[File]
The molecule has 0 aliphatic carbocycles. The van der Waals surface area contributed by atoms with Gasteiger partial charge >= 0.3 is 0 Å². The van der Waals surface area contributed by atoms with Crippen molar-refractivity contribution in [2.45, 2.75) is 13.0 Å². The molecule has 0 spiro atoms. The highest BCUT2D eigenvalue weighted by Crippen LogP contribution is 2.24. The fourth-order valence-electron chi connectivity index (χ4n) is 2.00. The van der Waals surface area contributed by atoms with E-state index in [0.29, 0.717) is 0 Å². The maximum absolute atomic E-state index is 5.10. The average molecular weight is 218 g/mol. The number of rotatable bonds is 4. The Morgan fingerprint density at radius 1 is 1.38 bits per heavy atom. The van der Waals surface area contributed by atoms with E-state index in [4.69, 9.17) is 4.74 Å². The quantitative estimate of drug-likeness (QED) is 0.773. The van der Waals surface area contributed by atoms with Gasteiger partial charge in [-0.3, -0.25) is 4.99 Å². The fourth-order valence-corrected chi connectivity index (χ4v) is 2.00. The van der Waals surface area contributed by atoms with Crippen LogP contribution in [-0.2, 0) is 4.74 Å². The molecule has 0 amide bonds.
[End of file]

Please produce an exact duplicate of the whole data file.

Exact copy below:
The molecule has 0 aliphatic carbocycles. The van der Waals surface area contributed by atoms with Gasteiger partial charge >= 0.3 is 0 Å². The van der Waals surface area contributed by atoms with Crippen molar-refractivity contribution in [2.45, 2.75) is 13.0 Å². The molecule has 0 spiro atoms. The highest BCUT2D eigenvalue weighted by Crippen LogP contribution is 2.24. The fourth-order valence-electron chi connectivity index (χ4n) is 2.00. The van der Waals surface area contributed by atoms with E-state index in [0.29, 0.717) is 0 Å². The maximum absolute atomic E-state index is 5.10. The average molecular weight is 218 g/mol. The number of rotatable bonds is 4. The Morgan fingerprint density at radius 1 is 1.38 bits per heavy atom. The van der Waals surface area contributed by atoms with E-state index in [4.69, 9.17) is 4.74 Å². The quantitative estimate of drug-likeness (QED) is 0.773. The van der Waals surface area contributed by atoms with Gasteiger partial charge in [-0.3, -0.25) is 4.99 Å². The fourth-order valence-corrected chi connectivity index (χ4v) is 2.00. The van der Waals surface area contributed by atoms with Crippen LogP contribution in [-0.2, 0) is 4.74 Å². The molecule has 0 amide bonds.